“Many of the relationships that permeate the QTPOC (queer, trans, people of colour) community have been birthed in clubs and on dancefloors,” explains photographer Rene Matić.
“They are relationships that exist when the room is always too loud to converse (with words) but you show up and you show out with concern and care together – even just for the night – until the next time.”
The club laid the initial blueprint for Matić’s friendship with Travis Alabanza, a Bristol-born performer and author of None of the Above – a book that is part memoir, part social commentary.
When Matić was commissioned by the Martin Parr Foundation in 2022 to create a series focusing on Bristol, the photographer’s response was to document their friendship with Alabanza as it evolved beyond the confines of nightlife spaces, “lit by a table lamp instead of a disco ball”.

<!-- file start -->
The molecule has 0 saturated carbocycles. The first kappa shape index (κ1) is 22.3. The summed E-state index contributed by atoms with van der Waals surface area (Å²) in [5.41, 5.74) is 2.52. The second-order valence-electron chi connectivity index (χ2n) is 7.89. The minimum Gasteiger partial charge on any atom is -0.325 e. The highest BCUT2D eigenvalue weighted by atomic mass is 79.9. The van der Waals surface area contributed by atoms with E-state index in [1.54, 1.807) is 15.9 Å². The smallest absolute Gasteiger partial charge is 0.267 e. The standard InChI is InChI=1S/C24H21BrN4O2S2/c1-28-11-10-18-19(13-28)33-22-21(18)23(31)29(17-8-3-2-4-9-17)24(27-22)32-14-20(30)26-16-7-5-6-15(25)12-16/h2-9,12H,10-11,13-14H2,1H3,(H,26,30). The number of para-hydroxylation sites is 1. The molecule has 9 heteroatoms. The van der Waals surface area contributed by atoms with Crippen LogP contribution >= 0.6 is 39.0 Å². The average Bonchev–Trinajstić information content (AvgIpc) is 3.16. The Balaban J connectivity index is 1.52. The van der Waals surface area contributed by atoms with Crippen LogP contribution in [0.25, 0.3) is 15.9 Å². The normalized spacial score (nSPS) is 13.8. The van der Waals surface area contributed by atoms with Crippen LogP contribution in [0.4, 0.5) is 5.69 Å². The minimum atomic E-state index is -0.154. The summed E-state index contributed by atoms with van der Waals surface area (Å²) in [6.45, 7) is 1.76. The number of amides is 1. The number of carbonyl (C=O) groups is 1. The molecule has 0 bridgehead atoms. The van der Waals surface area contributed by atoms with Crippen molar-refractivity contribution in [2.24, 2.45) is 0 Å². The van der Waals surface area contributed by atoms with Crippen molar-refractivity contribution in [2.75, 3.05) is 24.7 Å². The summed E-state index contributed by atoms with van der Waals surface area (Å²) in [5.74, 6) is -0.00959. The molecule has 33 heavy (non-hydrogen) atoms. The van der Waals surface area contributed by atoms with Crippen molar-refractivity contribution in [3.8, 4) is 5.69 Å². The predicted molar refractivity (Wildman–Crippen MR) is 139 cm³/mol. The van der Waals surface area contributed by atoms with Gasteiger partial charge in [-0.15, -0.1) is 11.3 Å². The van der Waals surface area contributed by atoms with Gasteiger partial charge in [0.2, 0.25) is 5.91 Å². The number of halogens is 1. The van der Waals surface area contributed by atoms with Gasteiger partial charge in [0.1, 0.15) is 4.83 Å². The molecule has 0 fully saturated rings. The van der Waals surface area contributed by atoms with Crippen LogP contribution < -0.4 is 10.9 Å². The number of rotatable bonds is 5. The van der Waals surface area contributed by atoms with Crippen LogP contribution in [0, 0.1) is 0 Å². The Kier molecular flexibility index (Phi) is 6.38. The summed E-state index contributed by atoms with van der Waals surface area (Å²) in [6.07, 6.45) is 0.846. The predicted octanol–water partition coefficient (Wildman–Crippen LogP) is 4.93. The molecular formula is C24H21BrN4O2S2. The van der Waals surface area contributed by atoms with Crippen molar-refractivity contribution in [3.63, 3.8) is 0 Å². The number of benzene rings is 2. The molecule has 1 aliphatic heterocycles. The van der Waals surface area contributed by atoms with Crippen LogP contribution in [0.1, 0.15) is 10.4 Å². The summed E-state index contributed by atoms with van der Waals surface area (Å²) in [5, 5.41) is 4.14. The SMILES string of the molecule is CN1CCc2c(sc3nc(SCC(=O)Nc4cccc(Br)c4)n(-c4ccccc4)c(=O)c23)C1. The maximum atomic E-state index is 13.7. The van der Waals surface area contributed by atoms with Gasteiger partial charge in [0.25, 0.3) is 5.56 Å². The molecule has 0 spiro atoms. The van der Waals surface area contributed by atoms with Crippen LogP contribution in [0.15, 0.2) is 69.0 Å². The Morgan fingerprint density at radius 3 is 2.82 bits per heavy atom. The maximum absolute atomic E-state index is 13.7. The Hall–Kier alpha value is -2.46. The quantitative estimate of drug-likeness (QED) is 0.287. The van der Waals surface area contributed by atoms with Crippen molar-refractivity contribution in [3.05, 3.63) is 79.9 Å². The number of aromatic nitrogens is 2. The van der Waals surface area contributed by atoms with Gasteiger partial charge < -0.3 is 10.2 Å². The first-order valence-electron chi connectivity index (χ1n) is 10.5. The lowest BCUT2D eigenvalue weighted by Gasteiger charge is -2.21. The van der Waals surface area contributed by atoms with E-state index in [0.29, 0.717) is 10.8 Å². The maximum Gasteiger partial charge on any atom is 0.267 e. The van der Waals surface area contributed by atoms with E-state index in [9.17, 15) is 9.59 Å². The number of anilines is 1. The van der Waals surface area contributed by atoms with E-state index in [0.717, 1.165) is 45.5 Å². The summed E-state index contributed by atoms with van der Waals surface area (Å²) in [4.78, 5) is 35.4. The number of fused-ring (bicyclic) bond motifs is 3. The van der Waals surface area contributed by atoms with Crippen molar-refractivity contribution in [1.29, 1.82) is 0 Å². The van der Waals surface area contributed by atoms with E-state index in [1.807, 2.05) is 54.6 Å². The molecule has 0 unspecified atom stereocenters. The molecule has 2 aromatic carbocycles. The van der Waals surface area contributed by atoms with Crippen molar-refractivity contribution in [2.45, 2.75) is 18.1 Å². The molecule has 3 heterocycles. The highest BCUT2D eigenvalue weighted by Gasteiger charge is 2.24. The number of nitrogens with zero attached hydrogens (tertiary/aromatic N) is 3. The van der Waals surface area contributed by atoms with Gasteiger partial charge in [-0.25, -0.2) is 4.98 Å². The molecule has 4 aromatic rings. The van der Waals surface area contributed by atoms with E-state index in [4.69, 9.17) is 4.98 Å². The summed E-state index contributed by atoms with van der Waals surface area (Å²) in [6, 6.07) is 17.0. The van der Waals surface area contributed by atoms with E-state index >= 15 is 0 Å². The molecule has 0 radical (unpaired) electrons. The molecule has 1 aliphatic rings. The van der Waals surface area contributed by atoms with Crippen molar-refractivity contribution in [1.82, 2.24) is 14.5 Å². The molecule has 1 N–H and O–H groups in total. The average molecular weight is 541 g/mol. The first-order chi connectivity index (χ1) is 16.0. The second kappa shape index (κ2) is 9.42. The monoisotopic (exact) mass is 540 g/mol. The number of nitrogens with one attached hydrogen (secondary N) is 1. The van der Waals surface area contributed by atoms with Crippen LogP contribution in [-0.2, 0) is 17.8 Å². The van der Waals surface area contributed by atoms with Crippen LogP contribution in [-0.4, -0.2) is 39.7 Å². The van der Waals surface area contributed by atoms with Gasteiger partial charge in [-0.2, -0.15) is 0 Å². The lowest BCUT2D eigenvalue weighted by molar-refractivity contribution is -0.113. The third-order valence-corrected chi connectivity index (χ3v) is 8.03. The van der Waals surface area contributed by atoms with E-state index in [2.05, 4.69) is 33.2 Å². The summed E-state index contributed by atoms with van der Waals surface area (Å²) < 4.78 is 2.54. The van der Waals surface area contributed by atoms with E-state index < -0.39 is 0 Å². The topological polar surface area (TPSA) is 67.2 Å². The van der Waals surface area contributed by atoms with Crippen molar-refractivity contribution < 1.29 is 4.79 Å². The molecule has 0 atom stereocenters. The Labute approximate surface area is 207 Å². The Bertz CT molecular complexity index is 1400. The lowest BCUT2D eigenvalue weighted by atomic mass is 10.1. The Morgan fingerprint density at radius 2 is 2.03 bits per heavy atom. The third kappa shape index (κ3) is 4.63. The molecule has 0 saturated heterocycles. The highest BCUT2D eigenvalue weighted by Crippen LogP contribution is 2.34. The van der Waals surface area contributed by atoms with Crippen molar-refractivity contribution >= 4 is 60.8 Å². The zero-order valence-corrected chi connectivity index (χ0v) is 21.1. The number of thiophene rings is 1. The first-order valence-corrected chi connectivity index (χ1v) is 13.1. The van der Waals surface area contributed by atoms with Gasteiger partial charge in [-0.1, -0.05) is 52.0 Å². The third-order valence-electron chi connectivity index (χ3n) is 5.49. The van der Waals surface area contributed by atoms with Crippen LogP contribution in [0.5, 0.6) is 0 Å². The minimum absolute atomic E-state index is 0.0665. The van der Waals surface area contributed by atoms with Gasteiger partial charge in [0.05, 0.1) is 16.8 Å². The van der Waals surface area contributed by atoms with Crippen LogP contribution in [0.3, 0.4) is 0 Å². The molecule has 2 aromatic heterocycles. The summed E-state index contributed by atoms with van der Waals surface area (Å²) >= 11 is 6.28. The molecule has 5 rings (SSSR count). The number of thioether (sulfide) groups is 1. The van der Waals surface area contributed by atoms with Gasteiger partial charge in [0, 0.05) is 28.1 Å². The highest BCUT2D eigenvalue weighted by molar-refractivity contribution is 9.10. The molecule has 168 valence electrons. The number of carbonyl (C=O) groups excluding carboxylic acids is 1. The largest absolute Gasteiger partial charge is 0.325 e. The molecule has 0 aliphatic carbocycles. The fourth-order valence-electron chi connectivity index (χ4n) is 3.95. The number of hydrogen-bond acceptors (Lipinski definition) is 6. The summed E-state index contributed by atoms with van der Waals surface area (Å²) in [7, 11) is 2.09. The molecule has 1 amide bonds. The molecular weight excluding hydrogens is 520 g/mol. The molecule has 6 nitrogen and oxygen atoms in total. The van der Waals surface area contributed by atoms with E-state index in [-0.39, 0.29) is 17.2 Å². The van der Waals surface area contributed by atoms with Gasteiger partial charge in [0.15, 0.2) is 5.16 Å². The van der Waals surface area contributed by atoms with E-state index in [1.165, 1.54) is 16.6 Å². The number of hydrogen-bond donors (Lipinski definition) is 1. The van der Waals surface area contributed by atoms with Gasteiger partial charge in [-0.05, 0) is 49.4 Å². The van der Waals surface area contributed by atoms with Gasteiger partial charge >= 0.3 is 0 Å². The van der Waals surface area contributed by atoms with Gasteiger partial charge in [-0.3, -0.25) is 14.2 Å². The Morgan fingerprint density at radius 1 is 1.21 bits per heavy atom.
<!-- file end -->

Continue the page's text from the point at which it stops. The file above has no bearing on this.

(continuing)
The series takes a sideways look at their relationship to examine the quiet interior life of someone in the spotlight.
Matić shows the moments associated with a public persona – book signings, makeup being applied before an awards ceremony – but also digs past to the person underneath as they hover alone in a kebab shop or at a bus stop. Some of the most intimate images are of Alabanza at home, facing away from the camera. To turn your back on someone is usually taken as a stand-offish, guarded gesture, but here, between the washing up rack and a tub of Clover, it seems like a silent indication of trust.
Matić captures the moments that are rarely afforded people in the spotlight, least of all those who, as the Foundation puts it, “perform to survive both financially and politically”, and those whose very existence is subject to intense scrutiny by the mainstream.
The body of work is named after a bell hooks quote: “I’m such a girl for the living room. I really like to stay in my nest and not move. I travel in my mind, and that’s a rigorous state of journeying for me. My body isn’t that interested in moving from place to place.”
A girl for the living room by Rene Matić runs at the Martin Parr Foundation from July 13 – September 17; martinparrfoundation.org